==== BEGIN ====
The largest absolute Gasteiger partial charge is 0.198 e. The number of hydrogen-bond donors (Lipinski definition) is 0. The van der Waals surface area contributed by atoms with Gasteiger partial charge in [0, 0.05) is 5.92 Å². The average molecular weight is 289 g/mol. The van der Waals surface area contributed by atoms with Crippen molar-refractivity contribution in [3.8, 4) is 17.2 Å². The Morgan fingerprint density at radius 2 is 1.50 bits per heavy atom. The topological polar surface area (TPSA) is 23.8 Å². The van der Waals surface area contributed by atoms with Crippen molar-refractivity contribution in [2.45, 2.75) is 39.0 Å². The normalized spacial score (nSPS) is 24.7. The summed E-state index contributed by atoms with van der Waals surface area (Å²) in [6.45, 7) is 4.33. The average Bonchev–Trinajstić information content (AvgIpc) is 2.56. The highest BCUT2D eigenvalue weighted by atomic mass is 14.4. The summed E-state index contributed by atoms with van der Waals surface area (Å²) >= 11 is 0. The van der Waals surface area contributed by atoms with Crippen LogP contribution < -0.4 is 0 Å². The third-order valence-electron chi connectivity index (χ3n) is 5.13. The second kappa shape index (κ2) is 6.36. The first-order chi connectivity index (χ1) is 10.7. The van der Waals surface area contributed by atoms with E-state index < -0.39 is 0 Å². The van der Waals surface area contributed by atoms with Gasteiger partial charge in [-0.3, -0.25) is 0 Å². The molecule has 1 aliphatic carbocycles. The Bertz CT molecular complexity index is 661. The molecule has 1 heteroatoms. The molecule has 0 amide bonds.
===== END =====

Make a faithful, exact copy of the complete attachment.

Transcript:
The largest absolute Gasteiger partial charge is 0.198 e. The number of hydrogen-bond donors (Lipinski definition) is 0. The van der Waals surface area contributed by atoms with Gasteiger partial charge in [0, 0.05) is 5.92 Å². The average molecular weight is 289 g/mol. The van der Waals surface area contributed by atoms with Crippen molar-refractivity contribution in [3.8, 4) is 17.2 Å². The Morgan fingerprint density at radius 2 is 1.50 bits per heavy atom. The topological polar surface area (TPSA) is 23.8 Å². The van der Waals surface area contributed by atoms with Crippen molar-refractivity contribution in [2.45, 2.75) is 39.0 Å². The normalized spacial score (nSPS) is 24.7. The summed E-state index contributed by atoms with van der Waals surface area (Å²) in [6.45, 7) is 4.33. The average Bonchev–Trinajstić information content (AvgIpc) is 2.56. The highest BCUT2D eigenvalue weighted by atomic mass is 14.4. The summed E-state index contributed by atoms with van der Waals surface area (Å²) >= 11 is 0. The van der Waals surface area contributed by atoms with Crippen LogP contribution < -0.4 is 0 Å². The third-order valence-electron chi connectivity index (χ3n) is 5.13. The second kappa shape index (κ2) is 6.36. The first-order chi connectivity index (χ1) is 10.7. The van der Waals surface area contributed by atoms with E-state index < -0.39 is 0 Å². The van der Waals surface area contributed by atoms with Gasteiger partial charge in [-0.3, -0.25) is 0 Å². The molecule has 1 aliphatic carbocycles. The Bertz CT molecular complexity index is 661. The molecule has 1 heteroatoms. The molecule has 0 amide bonds.